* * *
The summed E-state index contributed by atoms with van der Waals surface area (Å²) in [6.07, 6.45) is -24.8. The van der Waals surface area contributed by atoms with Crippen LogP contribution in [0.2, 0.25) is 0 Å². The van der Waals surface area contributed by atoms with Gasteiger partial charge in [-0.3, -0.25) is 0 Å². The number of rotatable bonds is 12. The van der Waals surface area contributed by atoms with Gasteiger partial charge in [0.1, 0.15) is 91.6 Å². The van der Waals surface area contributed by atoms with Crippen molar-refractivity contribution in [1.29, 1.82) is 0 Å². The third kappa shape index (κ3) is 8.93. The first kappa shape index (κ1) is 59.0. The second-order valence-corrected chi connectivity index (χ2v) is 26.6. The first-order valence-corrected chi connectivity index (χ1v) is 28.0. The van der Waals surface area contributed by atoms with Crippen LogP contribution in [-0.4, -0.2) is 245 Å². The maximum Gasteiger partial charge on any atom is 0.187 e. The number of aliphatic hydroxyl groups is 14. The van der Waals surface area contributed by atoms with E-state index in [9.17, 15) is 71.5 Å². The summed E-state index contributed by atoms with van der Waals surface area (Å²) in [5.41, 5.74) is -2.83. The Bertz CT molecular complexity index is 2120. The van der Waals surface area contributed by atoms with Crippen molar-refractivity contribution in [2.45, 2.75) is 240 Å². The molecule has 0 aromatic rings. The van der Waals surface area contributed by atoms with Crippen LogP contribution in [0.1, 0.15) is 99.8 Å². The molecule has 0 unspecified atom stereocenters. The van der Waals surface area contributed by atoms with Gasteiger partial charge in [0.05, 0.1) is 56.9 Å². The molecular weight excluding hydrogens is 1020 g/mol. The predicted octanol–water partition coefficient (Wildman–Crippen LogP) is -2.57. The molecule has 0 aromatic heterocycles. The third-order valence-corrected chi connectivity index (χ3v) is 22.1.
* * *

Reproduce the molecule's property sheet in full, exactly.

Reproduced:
The summed E-state index contributed by atoms with van der Waals surface area (Å²) in [6.07, 6.45) is -24.8. The van der Waals surface area contributed by atoms with Crippen LogP contribution in [0.2, 0.25) is 0 Å². The van der Waals surface area contributed by atoms with Gasteiger partial charge in [-0.3, -0.25) is 0 Å². The number of rotatable bonds is 12. The van der Waals surface area contributed by atoms with Gasteiger partial charge in [0.1, 0.15) is 91.6 Å². The van der Waals surface area contributed by atoms with Crippen molar-refractivity contribution in [1.29, 1.82) is 0 Å². The third kappa shape index (κ3) is 8.93. The first kappa shape index (κ1) is 59.0. The second-order valence-corrected chi connectivity index (χ2v) is 26.6. The first-order valence-corrected chi connectivity index (χ1v) is 28.0. The van der Waals surface area contributed by atoms with Crippen LogP contribution in [-0.4, -0.2) is 245 Å². The maximum Gasteiger partial charge on any atom is 0.187 e. The number of aliphatic hydroxyl groups is 14. The van der Waals surface area contributed by atoms with E-state index in [9.17, 15) is 71.5 Å². The summed E-state index contributed by atoms with van der Waals surface area (Å²) in [5.41, 5.74) is -2.83. The Bertz CT molecular complexity index is 2120. The van der Waals surface area contributed by atoms with Crippen molar-refractivity contribution in [2.45, 2.75) is 240 Å². The molecule has 0 aromatic rings. The van der Waals surface area contributed by atoms with Crippen LogP contribution in [0.1, 0.15) is 99.8 Å². The molecule has 0 unspecified atom stereocenters. The van der Waals surface area contributed by atoms with Gasteiger partial charge in [0.05, 0.1) is 56.9 Å². The molecular weight excluding hydrogens is 1020 g/mol. The predicted octanol–water partition coefficient (Wildman–Crippen LogP) is -2.57. The molecule has 0 aromatic heterocycles. The third-order valence-corrected chi connectivity index (χ3v) is 22.1.